March 1, 2012 / 4:19 PM / 7 years ago

IMF says threat of sharp global slowdown eased

WASHINGTON (Reuters) - The probability of a sharp global slowdown has eased due to recent policy measures adopted in the euro zone to tackle its debt crisis, the International Monetary Fund said on Thursday, but it warned risks to world growth remain “squarely to the downside.”

IMF Managing Director Christine Lagarde attends a news conference after a Eurogroup meeting in Brussels February 21, 2012. REUTERS/Yves Herman

In a report to G20 finance ministers in Mexico over the weekend and only published on Thursday, the IMF said the euro zone should act decisively on multiple fronts to successfully resolve its sovereign debt crisis.

“The key risk remains that policies do not shift Europe toward a ‘good equilibrium’ and fail to break adverse feedback loops between real, fiscal, and financial sectors,” the IMF said, urging euro zone policymakers to increase a firewall by about $500 billion to protect countries from financial contagion.

The IMF said the European Central Bank should continue injecting liquidity and stay fully engaged in securities purchases to help shore up financial stability.

Meanwhile, ECB monetary policy should focus on ensuring price stability, it said, adding that there was room to lower the target policy rate if needed.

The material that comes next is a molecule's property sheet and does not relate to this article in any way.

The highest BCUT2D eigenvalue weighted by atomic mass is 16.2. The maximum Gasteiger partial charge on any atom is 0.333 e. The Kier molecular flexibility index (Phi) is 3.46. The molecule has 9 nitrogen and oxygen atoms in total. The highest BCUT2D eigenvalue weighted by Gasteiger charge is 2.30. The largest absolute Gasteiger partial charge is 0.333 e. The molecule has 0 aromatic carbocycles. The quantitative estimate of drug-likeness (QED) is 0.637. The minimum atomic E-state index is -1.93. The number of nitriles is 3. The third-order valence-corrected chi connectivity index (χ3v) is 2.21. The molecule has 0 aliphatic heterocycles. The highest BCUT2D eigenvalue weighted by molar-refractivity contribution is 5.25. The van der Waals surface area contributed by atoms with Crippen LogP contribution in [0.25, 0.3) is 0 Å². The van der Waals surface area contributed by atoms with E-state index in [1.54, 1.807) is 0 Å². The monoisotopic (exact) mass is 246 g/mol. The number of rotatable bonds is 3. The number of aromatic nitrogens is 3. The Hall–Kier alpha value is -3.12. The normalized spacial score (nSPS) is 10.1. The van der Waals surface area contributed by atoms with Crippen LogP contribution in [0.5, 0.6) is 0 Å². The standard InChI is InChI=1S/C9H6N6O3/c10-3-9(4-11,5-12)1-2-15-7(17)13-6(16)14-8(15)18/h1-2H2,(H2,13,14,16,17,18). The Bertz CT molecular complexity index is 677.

In the United States, Britain and Japan, central banks should stand ready to expand unconventional measures if the outlook worsens, the IMF said.

In emerging markets, the IMF said growth had slowed more than expected, although risk perceptions had eased and capital flows had resumed into emerging Asia, Latin America and South Africa economies since the beginning of 2012.

In emerging countries with high inflation and public debt, including India and some economies in the Middle East, a “cautious stance” to policy easing was needed, the IMF said.

The IMF said higher oil prices were a risk to global growth and repeated an earlier warning that the impact of an oil supply shock in the Middle East “could be large” if supplies were not increased elsewhere.

In particular, a halt in Iran’s oil exports could trigger an initial price increase of about 20 percent to 30 percent, the IMF warned.

Saudi Arabia assured G20 finance ministers over the weekend it was prepared to release more oil if necessary to make up for supply disruptions, IMF Managing Director Christine Lagarde told a news conference on Sunday.

Reporting By Lesley Wroughton; editing by Chizu Nomiyama and Jeffrey Benkoe

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